Sussex Conservation District
Blaine Hitchens is a third-generation farmer in Laurel, Del. His operation includes 1,000 acres of corn and soybean cropland and six poultry houses in the Chesapeake Bay watershed. In 2018, a family friend and NACD Soil Health Champion Chip Baker decided to retire after more than 40 years of farming and lease his acres to Hitchens. Baker saw the same passion in Hitchens that he had for soil health and believes he’s leaving his land in good hands.
Hitchens began no-till farming more than 15 years ago and incorporating cover crops more than 10 years ago. Hitchens’ drive toward innovation led him to start experimenting with ‘planting green,’ a conservation practice of no-till planting primary crops into actively growing cover crops. This practice means there is a living root in the ground year-round, improving soil health, capturing moisture, reducing or eliminating erosion, and storing carbon in the soil, which contributes toward combating climate change. He began experimenting on 25 – 30 acres, but in 2019, he finally reached the point of planting all of his cover crops green.
Through participation in programs like the USDA Natural Resources Conservation Service (NRCS)’s Environmental Quality Incentives Program (EQIP), Hitchens has received both technical and financial assistance to incorporate new conservation practices throughout his fields. These practices address a variety of issues, such as nutrient management, irrigation water management, pest management and waste treatment. Additionally, Hitchens participates in the Sussex Conservation District’s cover crop cost-share program each year. He says that this kind of assistance is invaluable, as it has allowed him to experiment and learn from his mistakes with a lower level of investment risk.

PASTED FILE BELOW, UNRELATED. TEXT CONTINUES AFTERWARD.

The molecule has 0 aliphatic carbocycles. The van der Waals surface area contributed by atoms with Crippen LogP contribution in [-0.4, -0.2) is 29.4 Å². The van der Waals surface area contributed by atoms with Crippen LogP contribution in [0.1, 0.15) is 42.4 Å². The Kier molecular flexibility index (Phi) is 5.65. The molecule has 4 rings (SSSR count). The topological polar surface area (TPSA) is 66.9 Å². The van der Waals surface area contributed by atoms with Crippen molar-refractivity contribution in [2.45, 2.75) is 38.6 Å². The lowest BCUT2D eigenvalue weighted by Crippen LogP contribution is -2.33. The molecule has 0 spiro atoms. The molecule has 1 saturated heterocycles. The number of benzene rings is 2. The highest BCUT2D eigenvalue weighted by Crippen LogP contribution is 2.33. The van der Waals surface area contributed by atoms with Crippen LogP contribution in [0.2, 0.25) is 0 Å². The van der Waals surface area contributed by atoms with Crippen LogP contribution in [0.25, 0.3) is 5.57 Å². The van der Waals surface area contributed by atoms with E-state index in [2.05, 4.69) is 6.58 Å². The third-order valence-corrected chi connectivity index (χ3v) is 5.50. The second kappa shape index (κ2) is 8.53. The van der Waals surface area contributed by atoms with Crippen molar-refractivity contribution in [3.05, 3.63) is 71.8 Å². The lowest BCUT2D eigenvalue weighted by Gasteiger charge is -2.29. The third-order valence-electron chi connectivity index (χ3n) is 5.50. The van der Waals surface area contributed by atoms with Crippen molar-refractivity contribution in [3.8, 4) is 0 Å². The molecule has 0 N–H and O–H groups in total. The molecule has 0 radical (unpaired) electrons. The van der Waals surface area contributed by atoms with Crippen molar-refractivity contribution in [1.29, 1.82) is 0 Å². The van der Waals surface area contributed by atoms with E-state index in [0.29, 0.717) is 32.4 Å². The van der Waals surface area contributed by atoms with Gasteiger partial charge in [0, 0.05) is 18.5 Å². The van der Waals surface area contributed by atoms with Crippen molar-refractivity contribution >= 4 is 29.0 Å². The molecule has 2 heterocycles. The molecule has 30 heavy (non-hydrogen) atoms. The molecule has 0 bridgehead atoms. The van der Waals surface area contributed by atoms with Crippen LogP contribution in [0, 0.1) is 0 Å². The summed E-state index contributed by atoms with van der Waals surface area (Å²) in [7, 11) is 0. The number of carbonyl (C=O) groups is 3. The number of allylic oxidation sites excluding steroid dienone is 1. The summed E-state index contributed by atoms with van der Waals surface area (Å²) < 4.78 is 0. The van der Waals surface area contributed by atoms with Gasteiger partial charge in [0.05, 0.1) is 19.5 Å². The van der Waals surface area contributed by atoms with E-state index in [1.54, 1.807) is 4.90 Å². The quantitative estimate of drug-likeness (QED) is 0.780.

Since making advancements in his operation with continuing to no-till, adding a variety of cover crops, continuing crop rotations, and planting green, Hitchens has observed an increase in resilience to weather extremes. Because the soil has better water infiltration and holding capacity due to the year-round root systems, his crops are not stressed in periods of extreme heat and drought. There is available moisture for the crops and soil temperatures are cooler with the ground covered. In 2019, Hitchens faced 46 days of 90-degree weather, and yet his yields were amazing for the weather conditions.
Additionally, Hitchens has been incorporating humic acids – or activated carbon – to the soil during planting. This allows the soil to break down more of the excess nitrates and, according to Hitchens, has made huge improvements to their land.
Hitchens’ advice for those wanting to make some positive changes in their operations by incorporating more conservation practices is to start on a small scale – something you could manage and not stress over. From there, you can see how it works and make adjustments. That’s how he and his father began – learning from their experiences. Over time, you will see the benefits.
Updated September 2021.